In Response to the 9/11 Flag Incident

by / editorial (5) in Opinions /

As a close-knit liberal arts college tucked gently away in the bucolic Vermont countryside, it becomes easy to think of our actions and the scope of our influence as contained within a bubble. But in truth, our actions on campus reverberate far beyond our small community.

The insulation between Middlebury and everywhere else affords students certain liberties in their quest for knowledge that they would not have elsewhere: students can spend their entire four years challenging societal norms while knowing for certain that every day they will have access to three healthy meals, every night they will have a bed and every hour in between they will be surrounded by open-minded, intelligent persons who share the same goals of peace and knowledge. The College is a truth seeker’s haven, and activism is an integral component of this identity. It is a powerful tool of discourse that, when conducted properly, pushes issues much further and harder than mere words can do. Like all forms of power, however, it is prone to abuse when carried out without careful consideration and proper critical engagement.

The theft of American flags commemorating lives lost in the Sept. 11 terrorist attacks by Anna Shireman-Grabowski ’14.5 and four others on Sept. 11, 2013, exemplifies the dangers of rash action and ill-considered activism. While the theft itself may have been petty, the emotional response and consequences that it triggered were astronomical. The entire incident brought intense, negative scrutiny to the student body, the administration, and the College at large.

But no action of protest justifies threats of bodily harm and death. The threats that came from both within and outside the community, especially those targeting Shireman-Grabowski and her family members were not acceptable in any circumstance. This incident angered many because it brought to the surface powerful feelings about a horrible day in American history, but precisely because we honor that history, we should not stoop to witch-hunts and mob justice.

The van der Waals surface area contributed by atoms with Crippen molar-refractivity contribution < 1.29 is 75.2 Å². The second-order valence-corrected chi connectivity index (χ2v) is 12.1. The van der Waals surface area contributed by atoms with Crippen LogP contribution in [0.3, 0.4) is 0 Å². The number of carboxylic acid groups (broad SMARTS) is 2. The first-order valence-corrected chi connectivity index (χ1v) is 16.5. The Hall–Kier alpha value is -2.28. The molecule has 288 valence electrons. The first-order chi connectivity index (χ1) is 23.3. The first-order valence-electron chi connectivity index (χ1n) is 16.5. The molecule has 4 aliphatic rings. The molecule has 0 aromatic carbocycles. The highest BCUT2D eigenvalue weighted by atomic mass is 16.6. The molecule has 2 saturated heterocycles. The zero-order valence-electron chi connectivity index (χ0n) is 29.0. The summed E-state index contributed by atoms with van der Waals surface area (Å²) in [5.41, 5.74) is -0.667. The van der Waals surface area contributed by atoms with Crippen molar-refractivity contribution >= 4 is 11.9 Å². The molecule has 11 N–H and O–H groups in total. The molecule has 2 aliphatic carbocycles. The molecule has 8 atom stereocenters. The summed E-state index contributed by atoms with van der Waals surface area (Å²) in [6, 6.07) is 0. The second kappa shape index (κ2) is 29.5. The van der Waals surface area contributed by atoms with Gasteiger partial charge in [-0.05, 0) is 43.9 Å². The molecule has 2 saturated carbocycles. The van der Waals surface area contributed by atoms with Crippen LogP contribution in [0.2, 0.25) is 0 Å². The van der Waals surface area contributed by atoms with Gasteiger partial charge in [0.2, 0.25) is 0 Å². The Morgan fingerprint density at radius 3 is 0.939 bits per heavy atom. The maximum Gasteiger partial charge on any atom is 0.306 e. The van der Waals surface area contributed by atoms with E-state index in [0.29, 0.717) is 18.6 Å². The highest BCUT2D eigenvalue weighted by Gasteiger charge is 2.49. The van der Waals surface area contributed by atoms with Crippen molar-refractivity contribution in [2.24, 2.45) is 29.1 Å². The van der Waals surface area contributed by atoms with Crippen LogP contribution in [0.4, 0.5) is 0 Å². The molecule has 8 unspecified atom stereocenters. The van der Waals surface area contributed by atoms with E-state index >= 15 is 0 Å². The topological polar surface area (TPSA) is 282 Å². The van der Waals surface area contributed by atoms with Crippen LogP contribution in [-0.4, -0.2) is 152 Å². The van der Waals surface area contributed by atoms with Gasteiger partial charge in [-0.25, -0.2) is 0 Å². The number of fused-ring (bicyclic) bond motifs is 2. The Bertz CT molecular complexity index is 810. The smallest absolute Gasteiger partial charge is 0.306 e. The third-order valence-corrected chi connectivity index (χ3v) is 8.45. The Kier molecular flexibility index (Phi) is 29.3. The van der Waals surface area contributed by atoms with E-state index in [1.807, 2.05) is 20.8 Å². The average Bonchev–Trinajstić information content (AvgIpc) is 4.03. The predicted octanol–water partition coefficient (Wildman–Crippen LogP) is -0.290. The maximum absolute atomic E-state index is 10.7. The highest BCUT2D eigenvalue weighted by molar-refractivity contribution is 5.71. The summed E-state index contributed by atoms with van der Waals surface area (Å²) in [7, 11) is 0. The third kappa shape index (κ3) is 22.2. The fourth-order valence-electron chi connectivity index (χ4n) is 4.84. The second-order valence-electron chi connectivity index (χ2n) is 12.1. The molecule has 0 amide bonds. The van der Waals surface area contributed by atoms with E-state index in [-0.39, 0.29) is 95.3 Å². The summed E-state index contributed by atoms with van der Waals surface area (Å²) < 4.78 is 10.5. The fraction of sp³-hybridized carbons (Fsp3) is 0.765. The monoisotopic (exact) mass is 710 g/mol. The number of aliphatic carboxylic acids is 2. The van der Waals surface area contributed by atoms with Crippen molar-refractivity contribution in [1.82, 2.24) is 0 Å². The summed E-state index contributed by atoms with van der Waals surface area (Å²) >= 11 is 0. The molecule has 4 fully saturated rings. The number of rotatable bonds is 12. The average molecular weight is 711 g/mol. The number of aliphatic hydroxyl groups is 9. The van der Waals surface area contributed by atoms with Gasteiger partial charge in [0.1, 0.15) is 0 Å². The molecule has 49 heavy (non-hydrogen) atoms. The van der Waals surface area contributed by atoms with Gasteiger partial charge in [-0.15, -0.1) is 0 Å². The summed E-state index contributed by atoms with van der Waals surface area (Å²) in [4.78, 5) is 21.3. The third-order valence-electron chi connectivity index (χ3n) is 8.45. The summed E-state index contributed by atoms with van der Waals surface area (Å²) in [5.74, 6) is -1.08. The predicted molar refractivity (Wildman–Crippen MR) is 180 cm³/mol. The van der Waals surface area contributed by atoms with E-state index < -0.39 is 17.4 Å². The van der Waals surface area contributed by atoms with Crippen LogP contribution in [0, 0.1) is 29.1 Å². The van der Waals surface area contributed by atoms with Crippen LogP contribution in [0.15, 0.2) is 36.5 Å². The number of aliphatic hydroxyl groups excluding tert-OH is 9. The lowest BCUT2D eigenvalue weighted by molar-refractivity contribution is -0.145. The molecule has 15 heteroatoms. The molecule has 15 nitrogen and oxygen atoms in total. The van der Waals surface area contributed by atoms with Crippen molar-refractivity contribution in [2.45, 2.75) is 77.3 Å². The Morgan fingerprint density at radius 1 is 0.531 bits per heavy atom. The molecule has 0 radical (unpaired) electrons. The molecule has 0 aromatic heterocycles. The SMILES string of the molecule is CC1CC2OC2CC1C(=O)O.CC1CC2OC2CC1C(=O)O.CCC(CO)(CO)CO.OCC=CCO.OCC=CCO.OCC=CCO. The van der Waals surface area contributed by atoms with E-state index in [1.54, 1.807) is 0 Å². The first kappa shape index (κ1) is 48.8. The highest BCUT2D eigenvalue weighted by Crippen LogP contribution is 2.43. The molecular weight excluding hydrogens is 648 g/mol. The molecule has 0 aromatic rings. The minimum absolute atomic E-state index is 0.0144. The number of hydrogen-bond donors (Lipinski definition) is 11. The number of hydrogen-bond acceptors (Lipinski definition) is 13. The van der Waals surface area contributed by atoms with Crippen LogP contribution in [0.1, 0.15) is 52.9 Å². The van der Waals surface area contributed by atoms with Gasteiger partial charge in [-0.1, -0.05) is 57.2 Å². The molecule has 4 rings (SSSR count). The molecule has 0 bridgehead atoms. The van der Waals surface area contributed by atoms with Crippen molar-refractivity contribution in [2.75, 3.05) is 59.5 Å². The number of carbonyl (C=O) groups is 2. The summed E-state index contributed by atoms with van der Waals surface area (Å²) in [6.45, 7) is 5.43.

Though Sept. 11 was a tragic day for Americans, it also exemplified the human ability to come together and show strength and support in the face of adversity. Honoring the victims and heroes of Sept. 11 involves both remembering their memory and our country’s resilience. As a campus, we too should honor this by not letting our anger cloud our dedication to due process. The email sent by President Liebowitz the day following the incident called for respect and civility, which we as a community should strive to uphold throughout this process of healing and justice.

As we move forward, the parties involved must receive due process in due time. We must trade pain for hope and division for unity. We’ve already seen the beginning of the healing process in the students who came together to reconstruct the memorial as best they could.

Although the effects of the event extend farther than the Middlebury Bubble, we cannot allow Shireman-Grabowski to be tried by the voices of the internet nor can those deciding her fate make their decision while being torn apart by armchair vigilantes hiding behind the easy anonymity of the internet. Justice will be served not by online fear mongers, alumni or disgruntled members of the college but through the proper channels, and the disciplinary process and decision should be fair and proportionate to the offense. Let us honor the strength of this community and of the victims and survivors of Sept. 11 by moving forward with dignity as we heal.

 

Listen to the editorial board discuss their process in writing this piece.

  • Alumni 2010

    Has any disciplinary decision / action been taken? It’s been more than a week…

  • al

    As a conservative and a Midd alumnus I would Luke to know what disciplinary action has been taken.

    • parent ’14

      Disciplinary hearings are set, according to my daughter. It will be interesting to see how “due process” on a college campus these days will (and can) deal with this kind of behavior. I personally doubt that a panel comprised of faculty, students, and staff are representative of all those of us who were offended by this self-indulgent incident. But maybe I am wrong.

  • Mike Lee

    By far the saddest part of this entire incident is the continued refusal of Ms. Shireman-Grabowski and her accomplices to say two words; wrong & sorry.

  • Parent ’15

    Disciplinary hearings at colleges tend to be scrupulous and deliberate; personally I think that is good in situations such as this one in which the emotional heat is initially high. The act itself seems to have been impulsive, but the response should be carefully measured. I don’t think there is any need for haste because it is important to get it right.